Foltz always wanted a Golden Boy.

On Saturday, he got one.

It was displayed in a framed case on one of the tables at the church. In the bottom of the display were two camouflage coozies and several shells.

There was a plate that had his name and read, “Universally Loved and Respected, A shining example of how to live.”

Signed, the Stepp kids.

The Stepps were those guys hanging out at the funeral in orange hunting vests. You know it’s a Nebraska funeral when there are guys wearing orange hunting vests.

Foltz was Nebraska born and bred. A Nebraska boy. The boy next door.

The Stepps can attest to that.

Tom, Larry and Mark Stepp hail from Wolbach, a village down the road from Greeley and the Foltz farm. The Stepp boys grew up with Sam’s dad, Gerald Foltz, hunting, playing sports, doing what small-town Nebraska kids do.

Together, they formed an annual tradition called “Deer Camp.”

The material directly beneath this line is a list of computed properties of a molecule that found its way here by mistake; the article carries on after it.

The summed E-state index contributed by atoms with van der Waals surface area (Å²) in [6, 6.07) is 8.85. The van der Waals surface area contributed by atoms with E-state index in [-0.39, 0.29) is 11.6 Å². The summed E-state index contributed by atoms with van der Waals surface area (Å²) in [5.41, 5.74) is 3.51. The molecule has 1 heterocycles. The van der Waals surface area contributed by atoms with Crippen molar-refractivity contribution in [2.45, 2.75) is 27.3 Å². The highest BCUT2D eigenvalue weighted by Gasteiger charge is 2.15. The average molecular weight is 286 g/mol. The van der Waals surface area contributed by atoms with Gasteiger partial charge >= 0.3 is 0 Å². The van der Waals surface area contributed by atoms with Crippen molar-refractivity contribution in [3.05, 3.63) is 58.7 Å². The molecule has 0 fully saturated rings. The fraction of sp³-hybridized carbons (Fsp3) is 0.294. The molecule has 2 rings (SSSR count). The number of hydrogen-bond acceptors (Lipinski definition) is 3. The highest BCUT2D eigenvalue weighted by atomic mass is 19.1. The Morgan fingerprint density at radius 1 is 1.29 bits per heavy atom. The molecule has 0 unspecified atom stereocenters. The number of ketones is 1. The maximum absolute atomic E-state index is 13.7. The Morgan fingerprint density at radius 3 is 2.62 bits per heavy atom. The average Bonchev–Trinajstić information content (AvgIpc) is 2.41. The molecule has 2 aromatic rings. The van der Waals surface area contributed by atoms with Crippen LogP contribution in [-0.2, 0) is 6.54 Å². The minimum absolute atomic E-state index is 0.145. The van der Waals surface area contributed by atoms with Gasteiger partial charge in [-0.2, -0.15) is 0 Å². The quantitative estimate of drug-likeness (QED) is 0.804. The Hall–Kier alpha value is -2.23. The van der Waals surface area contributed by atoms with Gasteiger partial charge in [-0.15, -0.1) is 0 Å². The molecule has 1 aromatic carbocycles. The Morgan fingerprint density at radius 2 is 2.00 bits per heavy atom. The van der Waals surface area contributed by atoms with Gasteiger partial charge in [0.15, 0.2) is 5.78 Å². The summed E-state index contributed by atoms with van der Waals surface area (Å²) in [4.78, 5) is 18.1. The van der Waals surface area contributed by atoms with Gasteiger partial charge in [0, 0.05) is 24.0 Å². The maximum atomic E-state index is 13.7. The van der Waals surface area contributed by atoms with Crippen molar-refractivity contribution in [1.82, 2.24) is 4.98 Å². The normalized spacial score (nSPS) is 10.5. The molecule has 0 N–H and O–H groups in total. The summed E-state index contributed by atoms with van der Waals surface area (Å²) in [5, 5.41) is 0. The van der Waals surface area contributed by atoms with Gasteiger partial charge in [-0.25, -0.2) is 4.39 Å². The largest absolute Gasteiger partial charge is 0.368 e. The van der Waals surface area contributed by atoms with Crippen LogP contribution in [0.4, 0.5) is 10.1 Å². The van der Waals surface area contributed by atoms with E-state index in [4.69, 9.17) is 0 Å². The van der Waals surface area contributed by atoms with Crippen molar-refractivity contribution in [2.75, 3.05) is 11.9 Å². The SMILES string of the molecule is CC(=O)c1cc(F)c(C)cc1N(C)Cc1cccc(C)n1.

Each November, the Stepps and Gerald would gather on a vacant field on the Foltz farm. Hunt deer by day and sit around a huge fire at night, swilling beer and smoking cigars and telling stories.

Eventually, their kids joined them.

It doesn’t get any more Nebraskan than that. Or the story that is Tom Stepp’s favorite:

“Sam was 5 years old when he first started going to Deer Camp,” Tom Stepp said. “We would sit around and tell stories around the fire, and then we’d ask the kids if they were tired, and we’d drive them home.

An emotional farewell to Sam Foltz, browse through a photo showcase from the Husker punter's funeral.

“Well, Sam always wanted to stay. So, one night, we let him. He wasn’t scared or cold or anything.

“The next day, we had a long walk back. It had snowed, and it was 6 to 8 inches deep. I started walking and Sam was right behind me, the whole way.

“I asked him, ‘Are you OK? Are you tired?’ He’d say, ‘No, I’m not tired.’ And he kept up.